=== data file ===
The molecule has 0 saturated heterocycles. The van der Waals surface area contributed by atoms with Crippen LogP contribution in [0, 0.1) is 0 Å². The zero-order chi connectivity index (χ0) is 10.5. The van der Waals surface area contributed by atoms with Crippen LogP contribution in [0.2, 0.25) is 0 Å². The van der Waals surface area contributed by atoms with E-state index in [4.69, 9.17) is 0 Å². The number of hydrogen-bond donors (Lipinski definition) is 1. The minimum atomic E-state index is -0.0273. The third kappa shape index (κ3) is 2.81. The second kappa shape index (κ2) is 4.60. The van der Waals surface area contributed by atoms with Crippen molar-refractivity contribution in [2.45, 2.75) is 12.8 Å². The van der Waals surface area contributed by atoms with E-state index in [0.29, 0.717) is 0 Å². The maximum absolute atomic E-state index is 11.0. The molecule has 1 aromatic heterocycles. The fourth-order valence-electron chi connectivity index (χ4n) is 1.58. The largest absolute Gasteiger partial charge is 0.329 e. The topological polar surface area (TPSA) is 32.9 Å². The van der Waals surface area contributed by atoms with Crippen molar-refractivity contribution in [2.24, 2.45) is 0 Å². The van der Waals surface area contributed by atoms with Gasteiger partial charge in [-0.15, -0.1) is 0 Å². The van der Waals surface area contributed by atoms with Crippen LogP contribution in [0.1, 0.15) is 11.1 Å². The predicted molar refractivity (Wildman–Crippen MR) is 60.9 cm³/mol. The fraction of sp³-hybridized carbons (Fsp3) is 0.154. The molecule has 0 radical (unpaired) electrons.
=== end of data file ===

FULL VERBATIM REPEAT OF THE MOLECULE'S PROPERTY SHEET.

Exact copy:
The molecule has 0 saturated heterocycles. The van der Waals surface area contributed by atoms with Crippen LogP contribution in [0, 0.1) is 0 Å². The zero-order chi connectivity index (χ0) is 10.5. The van der Waals surface area contributed by atoms with Crippen LogP contribution in [0.2, 0.25) is 0 Å². The van der Waals surface area contributed by atoms with E-state index in [4.69, 9.17) is 0 Å². The number of hydrogen-bond donors (Lipinski definition) is 1. The minimum atomic E-state index is -0.0273. The third kappa shape index (κ3) is 2.81. The second kappa shape index (κ2) is 4.60. The van der Waals surface area contributed by atoms with Crippen molar-refractivity contribution in [2.45, 2.75) is 12.8 Å². The van der Waals surface area contributed by atoms with E-state index in [0.29, 0.717) is 0 Å². The maximum absolute atomic E-state index is 11.0. The molecule has 1 aromatic heterocycles. The fourth-order valence-electron chi connectivity index (χ4n) is 1.58. The largest absolute Gasteiger partial charge is 0.329 e. The topological polar surface area (TPSA) is 32.9 Å². The van der Waals surface area contributed by atoms with Crippen molar-refractivity contribution in [2.24, 2.45) is 0 Å². The van der Waals surface area contributed by atoms with Gasteiger partial charge in [-0.15, -0.1) is 0 Å². The van der Waals surface area contributed by atoms with Crippen LogP contribution in [0.1, 0.15) is 11.1 Å². The predicted molar refractivity (Wildman–Crippen MR) is 60.9 cm³/mol. The fraction of sp³-hybridized carbons (Fsp3) is 0.154. The molecule has 0 radical (unpaired) electrons.